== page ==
Family Literacy Research and Resources
Public Libraries and Family Literacy Programs
Compiled by Abbie Anderson
My questions as I have explored these issues have included:
One would think that public libraries would be natural partners in these endeavors, since the library can fuel a family's lifelong learning and pleasure in reading (and so many other media) like no other resource. Libraries have a vested interest in literacy and in the family audience, and librarians have expertise in designing and performing meaningful and enjoyable family programs. These arguments, of course, have been used in the library literature to encourage literacy efforts. So: what is really happening in the field?
- Why do so many family literacy programs and initiatives not involve public libraries?
- Why don't more public libraries pursue involvement in family literacy efforts?
- What models exist for effective library engagement in family literacy work?
Family Literacy Presentation
Team project for Indiana University School of Library and Information Science course L550 (Issues in Public Librarianship): December, 2005.
- NIFL-Family Listserv responses to a query I sent asking about public libraries and family literacy programs. I remain extremely grateful to everyone who answered me. Names and contact information have been removed from this compilation.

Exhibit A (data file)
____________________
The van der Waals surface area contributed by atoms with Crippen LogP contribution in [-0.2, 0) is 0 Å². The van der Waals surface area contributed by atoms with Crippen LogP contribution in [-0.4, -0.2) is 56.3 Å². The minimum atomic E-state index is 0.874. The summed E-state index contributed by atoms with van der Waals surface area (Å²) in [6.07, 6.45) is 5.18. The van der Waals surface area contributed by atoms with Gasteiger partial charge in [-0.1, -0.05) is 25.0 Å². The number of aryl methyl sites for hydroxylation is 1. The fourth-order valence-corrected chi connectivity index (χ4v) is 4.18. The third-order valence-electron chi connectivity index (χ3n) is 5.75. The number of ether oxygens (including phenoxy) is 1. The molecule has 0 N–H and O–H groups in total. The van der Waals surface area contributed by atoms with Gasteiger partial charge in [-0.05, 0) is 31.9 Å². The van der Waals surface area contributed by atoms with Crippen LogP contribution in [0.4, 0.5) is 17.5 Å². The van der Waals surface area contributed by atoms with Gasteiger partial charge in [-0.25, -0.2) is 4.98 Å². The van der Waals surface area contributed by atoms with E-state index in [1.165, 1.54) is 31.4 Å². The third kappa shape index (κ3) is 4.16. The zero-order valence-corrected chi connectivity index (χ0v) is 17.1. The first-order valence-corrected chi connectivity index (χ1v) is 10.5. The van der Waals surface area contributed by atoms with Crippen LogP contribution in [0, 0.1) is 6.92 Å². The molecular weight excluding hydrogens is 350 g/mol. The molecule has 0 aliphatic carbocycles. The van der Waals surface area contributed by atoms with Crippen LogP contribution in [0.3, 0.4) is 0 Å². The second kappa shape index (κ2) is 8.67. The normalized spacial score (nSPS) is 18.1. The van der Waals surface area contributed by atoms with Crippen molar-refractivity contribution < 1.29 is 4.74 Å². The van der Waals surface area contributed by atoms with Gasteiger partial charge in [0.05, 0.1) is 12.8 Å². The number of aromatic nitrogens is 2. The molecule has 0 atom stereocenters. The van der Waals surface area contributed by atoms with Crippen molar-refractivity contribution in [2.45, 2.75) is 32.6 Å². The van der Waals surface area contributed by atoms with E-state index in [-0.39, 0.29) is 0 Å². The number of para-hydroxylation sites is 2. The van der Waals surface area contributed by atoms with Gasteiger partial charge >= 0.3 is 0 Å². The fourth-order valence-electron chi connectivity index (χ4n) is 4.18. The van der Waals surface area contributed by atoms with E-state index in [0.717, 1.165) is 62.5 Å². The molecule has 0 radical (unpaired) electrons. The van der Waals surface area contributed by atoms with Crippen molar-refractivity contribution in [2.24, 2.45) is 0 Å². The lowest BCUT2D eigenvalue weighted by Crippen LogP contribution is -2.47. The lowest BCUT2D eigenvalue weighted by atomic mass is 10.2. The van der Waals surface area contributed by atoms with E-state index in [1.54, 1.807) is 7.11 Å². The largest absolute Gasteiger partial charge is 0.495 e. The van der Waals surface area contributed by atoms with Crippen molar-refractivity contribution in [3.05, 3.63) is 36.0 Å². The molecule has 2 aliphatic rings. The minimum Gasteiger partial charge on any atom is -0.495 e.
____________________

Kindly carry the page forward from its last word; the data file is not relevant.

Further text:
- Bibliography for our project in APA format, prepared impeccably by my team-mate Lauren Bianchi.
- PowerPoint Presentation, given to our class on December 6, 2005. I revised the design template to be more legible on computer screens online (avoiding the glaring white background that looked so clean and pretty in the original design).
Articles and reports:
- Belzer, A. (2002). "I don't crave to read": School learning and adulthood. Journal of Adolescent and Adult Literacy 46(2), 104-113. Retrieved May 23, 2003, from Academic Search Premier EBSCO database.
- DeCandido, G. A., (Ed.). (2001). Literacy and libraries: Learning from case studies. Chicago: ALA Office for Literacy and Outreach Services.
- Hendrix, S. (1999/2000). Family literacy education - Panacea or false promise? Journal of Adolescent and Adult Literacy, 43(4), 338-346. Retrieved October 21, 2005, from Academic Search Premier EBSCO database.
- McCook, K. P., & Barber, P. (2002). Public policy as a factor influencing adult lifeling learning, adult literacy, and public libraries. Reference and User Services Quarterly 42(1), 66-75. Retrieved October 10, 2005 from H. W. Wilson Library Literature and Information Science Full Text database (accessed through Indiana University Libraries).
- Sumerford, S. (1997). Creating a community of readers to fight functional illiteracy. American Libraries 28(5), 44-48. Retrieved October 10, 2005, from EBSCO Host Academic Search Premier (accessed through Indiana University Libraries).